Cyberbullying victim's dad calls for more help

Ciara Pugsley

Anne-Marie Walsh

THE father of a schoolgirl who took her own life after being bullied online is not surprised that mental health services are close to breaking point.

Jonathan Pugsley was commenting after the head of mental health services at the Health Service Executive, Martin Rogan, warned that the overstretched service is close to snapping.

Over 2,000 children and teenagers are on waiting lists for appointments and referrals to the service rose by 17pc last year.

Mr Pugsley's daughter Ciara (15) from Killargue, Co Leitrim, was found dead in woodlands near her home last September after being bullied online.

He said his daughter was "struggling" at one point and had to wait a long time for help from counsellors.

"If people don't listen to Martin Rogan, who will they listen to?" he said.

"We seem to be spending a lot of time and money on things for the boys and not looking after the grassroots."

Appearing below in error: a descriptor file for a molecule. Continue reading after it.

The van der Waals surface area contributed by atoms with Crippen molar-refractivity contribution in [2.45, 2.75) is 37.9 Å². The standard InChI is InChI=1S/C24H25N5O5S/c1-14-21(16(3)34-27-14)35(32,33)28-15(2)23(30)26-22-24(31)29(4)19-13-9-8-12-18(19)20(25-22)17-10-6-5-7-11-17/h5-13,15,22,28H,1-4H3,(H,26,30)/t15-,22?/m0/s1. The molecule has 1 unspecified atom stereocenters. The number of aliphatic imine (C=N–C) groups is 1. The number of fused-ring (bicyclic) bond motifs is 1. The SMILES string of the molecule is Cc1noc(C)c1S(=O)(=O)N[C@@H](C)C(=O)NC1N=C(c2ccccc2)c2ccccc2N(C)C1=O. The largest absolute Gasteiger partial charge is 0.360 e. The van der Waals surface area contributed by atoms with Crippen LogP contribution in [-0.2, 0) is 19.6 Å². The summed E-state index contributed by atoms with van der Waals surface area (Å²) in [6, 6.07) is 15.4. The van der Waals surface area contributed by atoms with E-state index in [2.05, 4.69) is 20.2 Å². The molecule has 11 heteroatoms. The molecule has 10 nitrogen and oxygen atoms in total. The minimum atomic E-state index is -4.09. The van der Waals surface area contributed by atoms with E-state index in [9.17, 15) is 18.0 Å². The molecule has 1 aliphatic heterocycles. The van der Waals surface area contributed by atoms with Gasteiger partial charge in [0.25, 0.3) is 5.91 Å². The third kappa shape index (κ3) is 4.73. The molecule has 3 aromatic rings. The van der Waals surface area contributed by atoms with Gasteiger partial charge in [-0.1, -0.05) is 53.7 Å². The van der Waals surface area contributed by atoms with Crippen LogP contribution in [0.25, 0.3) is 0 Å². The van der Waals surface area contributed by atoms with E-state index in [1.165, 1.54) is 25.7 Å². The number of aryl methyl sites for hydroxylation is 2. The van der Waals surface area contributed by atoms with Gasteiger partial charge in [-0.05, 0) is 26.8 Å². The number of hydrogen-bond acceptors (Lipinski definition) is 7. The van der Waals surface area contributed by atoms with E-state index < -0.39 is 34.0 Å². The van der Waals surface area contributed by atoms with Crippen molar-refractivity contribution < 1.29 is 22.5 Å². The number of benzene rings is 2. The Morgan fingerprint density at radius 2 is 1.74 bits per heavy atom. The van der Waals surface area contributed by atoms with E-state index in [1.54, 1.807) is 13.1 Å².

He said it was crucial that the strains on mental health services were relieved, particularly in the wake of the recent suicide of Junior Minister Shane McEntee.


Meanwhile, a trade union representing psychiatric nurses said it had highlighted the emerging crisis but recruitment of extra staff had been delayed.

General Secretary of the Psychiatric Nurses Association, Des Kavanagh, said 1,500 nurses have left mental health services in the last two to three years.

He said funding for services is now little over 4pc of the health budget, although a policy document said it should be over 8pc.

He said Junior Health Minister Kathleen Lynch must police a €35m fund for mental health that was recently announced to ensure it is used to replenish lost nursing posts.